I have to admit, I feel comfortable working with SQL Server but I am definitely not a SQL expert. After doing some research to understand what the Suspect mode and Recovery Pending mode meant, I finally found a great solution that prevented me from going through some major hoops. I have to give credit to Mehuil Bhuva who wrote this article in 2011 on SharePointFix.com that was very helpful. He apparently went through a lot of trouble to figure out the exact SQL commands that fixed this problem. In my case I have the SharePoint _AdminContent database in Suspect mode. I wasn’t able to really do anything to this database, such as backing it up. Deleting the log file for the database would have been a really dumb thing to do when you are trying to fix a database and is a complete No-No. SQL experts in public forums warned that I should never detach a Suspect mode database or else I could be in a big trouble so I decided to fix it. Not that I have many choices.
Here’s what you can do to fix the SQL database that are in Suspect or Recovery Pending mode.
- Start SQL Server Management Studio.
- Expand the databases.
- Use Control+N to start a new SQL query.
- First fix the database in the Suspect mode by using the following commands one by one. Replace SuspectModeDB<GUID> with the actual name of your SharePoint Central Administration content database which starts with SharePoint_AdminContent followed by a Globally Unique ID (GUID).NOTE: If you are going to copy and paste the text from my article then watch out for the quotes. Copying and pasting from a Web page often gives you unexpected results. It is best to first copy the text to a Notepad and then copy from the Notepad into your SQL Server editor. For your convenience, I have uploaded this text file that you can download Fix_Suspect_Mode_DB.txt.
EXEC sp_resetstatus “SuspectModeDB<GUID>”
ALTER DATABASE “SuspectModeDB<GUID>” SET EMERGENCY DBCC checkdb(‘SuspectModeDB<GUID>‘)
ALTER DATABASE “SuspectModeDB<GUID>” SET SINGLE_USER WITH ROLLBACK IMMEDIATE
ALTER DATABASE “SuspectModeDB<GUID>” SET MULTI_USER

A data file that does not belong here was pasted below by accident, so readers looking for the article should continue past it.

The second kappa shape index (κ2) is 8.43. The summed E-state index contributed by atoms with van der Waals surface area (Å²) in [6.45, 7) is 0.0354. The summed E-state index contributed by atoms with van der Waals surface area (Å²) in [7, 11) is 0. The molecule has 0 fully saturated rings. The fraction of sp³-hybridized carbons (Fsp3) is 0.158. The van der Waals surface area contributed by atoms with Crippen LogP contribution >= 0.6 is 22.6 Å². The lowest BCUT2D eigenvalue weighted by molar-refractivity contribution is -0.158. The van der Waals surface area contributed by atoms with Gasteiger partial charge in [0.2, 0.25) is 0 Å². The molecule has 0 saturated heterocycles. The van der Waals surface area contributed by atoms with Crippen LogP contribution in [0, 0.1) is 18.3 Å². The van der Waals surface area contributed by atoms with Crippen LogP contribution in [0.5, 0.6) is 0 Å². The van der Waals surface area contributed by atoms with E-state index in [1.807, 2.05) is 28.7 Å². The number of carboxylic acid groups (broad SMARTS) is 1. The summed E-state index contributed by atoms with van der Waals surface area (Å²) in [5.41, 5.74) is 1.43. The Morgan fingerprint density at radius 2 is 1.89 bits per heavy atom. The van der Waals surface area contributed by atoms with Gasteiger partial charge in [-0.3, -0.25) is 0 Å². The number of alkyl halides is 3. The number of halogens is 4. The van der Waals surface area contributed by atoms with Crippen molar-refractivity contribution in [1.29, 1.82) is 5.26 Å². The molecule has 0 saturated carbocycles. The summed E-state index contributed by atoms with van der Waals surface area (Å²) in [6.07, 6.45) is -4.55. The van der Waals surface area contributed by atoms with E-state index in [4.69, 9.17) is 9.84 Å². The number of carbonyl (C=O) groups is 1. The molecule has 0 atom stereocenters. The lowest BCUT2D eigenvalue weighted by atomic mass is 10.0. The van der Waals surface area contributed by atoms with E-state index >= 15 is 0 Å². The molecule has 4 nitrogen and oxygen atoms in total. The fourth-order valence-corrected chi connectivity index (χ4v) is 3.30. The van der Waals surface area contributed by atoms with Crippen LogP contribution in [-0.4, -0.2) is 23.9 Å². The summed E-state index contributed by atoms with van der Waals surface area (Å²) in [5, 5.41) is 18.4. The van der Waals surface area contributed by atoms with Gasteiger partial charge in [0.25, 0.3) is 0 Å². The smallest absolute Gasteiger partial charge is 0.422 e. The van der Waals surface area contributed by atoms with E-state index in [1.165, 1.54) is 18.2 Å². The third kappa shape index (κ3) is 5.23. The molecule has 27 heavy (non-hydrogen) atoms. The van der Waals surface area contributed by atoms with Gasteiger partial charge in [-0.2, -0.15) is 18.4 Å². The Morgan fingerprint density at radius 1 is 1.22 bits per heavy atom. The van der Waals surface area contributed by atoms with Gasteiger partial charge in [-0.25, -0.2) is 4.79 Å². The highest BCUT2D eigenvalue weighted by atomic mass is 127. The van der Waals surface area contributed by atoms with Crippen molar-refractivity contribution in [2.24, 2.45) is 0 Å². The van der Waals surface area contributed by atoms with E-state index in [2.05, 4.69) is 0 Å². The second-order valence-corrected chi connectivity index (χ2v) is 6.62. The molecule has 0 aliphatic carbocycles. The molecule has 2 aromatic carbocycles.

EXEC sp_resetstatus ‘SuspectModeDB<GUID>‘
- At this point your database should be repaired and accessible. Verify that it is in working condition by starting the Central Administration site.
- Repeat the same steps for the database that is in Recovery Pending mode. In my case it was one of the UPS datbases (UPS_Sync to be exact). Again replace REcoveryPendingModeDB with the name of your own database. The UPS databases usually do not have GUIDs at the end of the database names, unless you used the Initial Farm Configuration Wizard to configure your farm, which is a bad idea and you should completely avoid it. As a best practice, you should configure your farm services manually.
EXEC sp_resetstatus “RecoveryPendingModeDB”
ALTER DATABASE “RecoveryPendingModeDB” SET EMERGENCY DBCC checkdb(‘RecoveryPendingModeDB’)
ALTER DATABASE “RecoveryPendingModeDB” SET SINGLE_USER WITH ROLLBACK IMMEDIATE
ALTER DATABASE “RecoveryPendingModeDB” SET MULTI_USER
EXEC sp_resetstatus ‘RecoveryPendingModeDB‘
- The Recovery Pending database should now be repaired and if it’s one of of your UPS databases then you should be able to start the FIM services successfully.
Don’t forget to backup all your databases after verifying that your SQL Server and SharePoint Server are both functioning properly.
Copyright ©2014 Zubair Alexander. All rights reserved.